Tuesday, 10 June 2008

DeLong on Cowen (updated)

Earlier I made a quick comment on a New York Times article by Tyler Cowen on globalization. Brad DeLong has made a much longer, and more insightful, comment on Cowen's piece. Addressing the issue of role of globalization in the rise in inequality within the United States, DeLong notes that Cowen has three arguments as to why globalisation has only a small role. DeLong writes
First, the biggest benefits of globalization for the world as a whole come from bringing more minds up to speed at the technology research frontier and thus from faster global economic growth--something that is not a driver of increasing inequality in the world economy's post-industrial core but instead an all-boats-lifting rising tide. Second, that the distributional impact of globalization for the world as a whole is positive, not negative--it is poor people in China, India, Indonesia, and Mexico who gain the most. Third, that there is something wrong with the Stolper-Samuelson intuition--which Dani Rodrik put best, somewhere I cannot now find--that freeing up trade must create losers and that trade can have big benefits only if it creates big losers.
With regard to the third point, which is the interesting one, DeLong says
In the neoclassical Heckscher-Ohlin-Vanek framework, freeing up trade is good for owners of "abundant" factors of production in the trading country and bad for owners of "scarce" factors. The efficiency gains from trade--the increase in the size of the pie--goes roughly with the square of the differences in factor proportions between countries, but the redistributive gains and losses go roughly linearly with the differences in factor productions. Thus for freeing up trade to be bad for the greater part of the citizens in the country, two things must all be true:

* The bulk of the people must have little "ownership" of the abundant factors which reap the gains from freeing up trade--their income must depend overwhelmingly on the returns to the "scarce" factors of production.
* The differences in factor proportions that generate the possibility of gains from trade must be small in order to make efficiency gains small relative to redistributional shifts.

The argument as applied to the United States cannot be that differences in factor proportions are small: differences in capital-labor ratios across the U.S. in China are on the order of 20-to-1. So the argument must be that the abundant factors of production are things like capital, organization, and technology, which have concentrated ownership. The scarce factor of production is labor. Hence free trade will be bad for the majority of voters because their incomes depend only on returns to the "scarce" factor--and those returns will drop with free trade. This goes against the likelihood that the trully scarce factors of production tend to be, well, scarce. and so not many potential voters will own a lot of them.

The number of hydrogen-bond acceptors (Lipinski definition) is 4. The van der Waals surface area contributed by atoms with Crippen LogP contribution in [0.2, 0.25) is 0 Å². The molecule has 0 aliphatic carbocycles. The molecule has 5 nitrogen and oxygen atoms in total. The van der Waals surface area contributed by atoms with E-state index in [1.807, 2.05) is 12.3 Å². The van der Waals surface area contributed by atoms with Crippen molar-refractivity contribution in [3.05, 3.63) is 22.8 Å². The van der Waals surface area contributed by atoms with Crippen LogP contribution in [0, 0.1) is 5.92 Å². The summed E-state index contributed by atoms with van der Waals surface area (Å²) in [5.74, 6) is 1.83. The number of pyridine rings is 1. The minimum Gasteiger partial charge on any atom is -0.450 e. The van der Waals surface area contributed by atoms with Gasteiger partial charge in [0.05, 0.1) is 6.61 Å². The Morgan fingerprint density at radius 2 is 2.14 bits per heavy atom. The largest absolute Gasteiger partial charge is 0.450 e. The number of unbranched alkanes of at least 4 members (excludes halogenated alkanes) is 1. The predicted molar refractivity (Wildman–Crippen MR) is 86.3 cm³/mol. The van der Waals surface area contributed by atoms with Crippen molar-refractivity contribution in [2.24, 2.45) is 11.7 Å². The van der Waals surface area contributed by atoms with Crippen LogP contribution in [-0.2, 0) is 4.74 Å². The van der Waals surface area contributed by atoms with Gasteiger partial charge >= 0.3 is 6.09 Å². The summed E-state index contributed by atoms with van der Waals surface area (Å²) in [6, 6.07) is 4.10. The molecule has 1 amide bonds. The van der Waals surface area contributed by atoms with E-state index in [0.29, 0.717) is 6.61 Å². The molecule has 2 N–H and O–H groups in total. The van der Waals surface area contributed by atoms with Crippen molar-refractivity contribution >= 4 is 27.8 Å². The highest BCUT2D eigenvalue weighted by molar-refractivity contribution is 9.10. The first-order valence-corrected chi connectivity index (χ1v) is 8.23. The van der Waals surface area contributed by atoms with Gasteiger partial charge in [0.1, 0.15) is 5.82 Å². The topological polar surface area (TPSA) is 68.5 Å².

But in actual fact to argue that the incomes and living standards of the bulk of Americans depend on the real wages of raw labor and of raw labor alone seems to me to be equally implausible. A very large number of factors give Americans a substantial stake in the returns to--a degree of "ownership" of--the "scarce" factors. First there is the government, which is the property of all but which raises its money by disproportionately taxing the incomes of the "scarce" factors (for that is, after all, where the money is). Second, there are all the degree of formal and informal cross-ownership institutions like labor rent sharing, efficiency wages, local monopolies, and other deviations from perfect competition that give all stakeholders rather than formal equity owners alone a share in the value of the capital, the technology, and the organization: we are all stakeholders in Wal-Mart, if only through the pressure its competition exerts on other businesses' prices.
But the last paragraph is the most interesting as DeLong writes
I suspect that we are, right now, seeing the peak of anti-globalization economic agitation in the United States. The fall in the real value of the dollar against European currencies and its coming real value fall against Asian currencies mean that export and import-competing sectors are likely to be expanding their employment rapidly over the next several years. It would be a pity if a look back deranged our policy going forward, especially if it is because trade is perceived to be a problem by politicians even though it has ceased to be perceived as a problem by voters.
It will be interesting to see if we really are seeing the peak of anti-globalization in the US. One would hope so. But one thing is clear, politicians in the US still think trade is a problem, just look at the anti-trade statements of Barack Obama, the Democratic nominee for President.

Update: At the Free Exchange blog they comment on the Trade debate of the day. There is more from Cowen here. Mark Thoma comments here and here.

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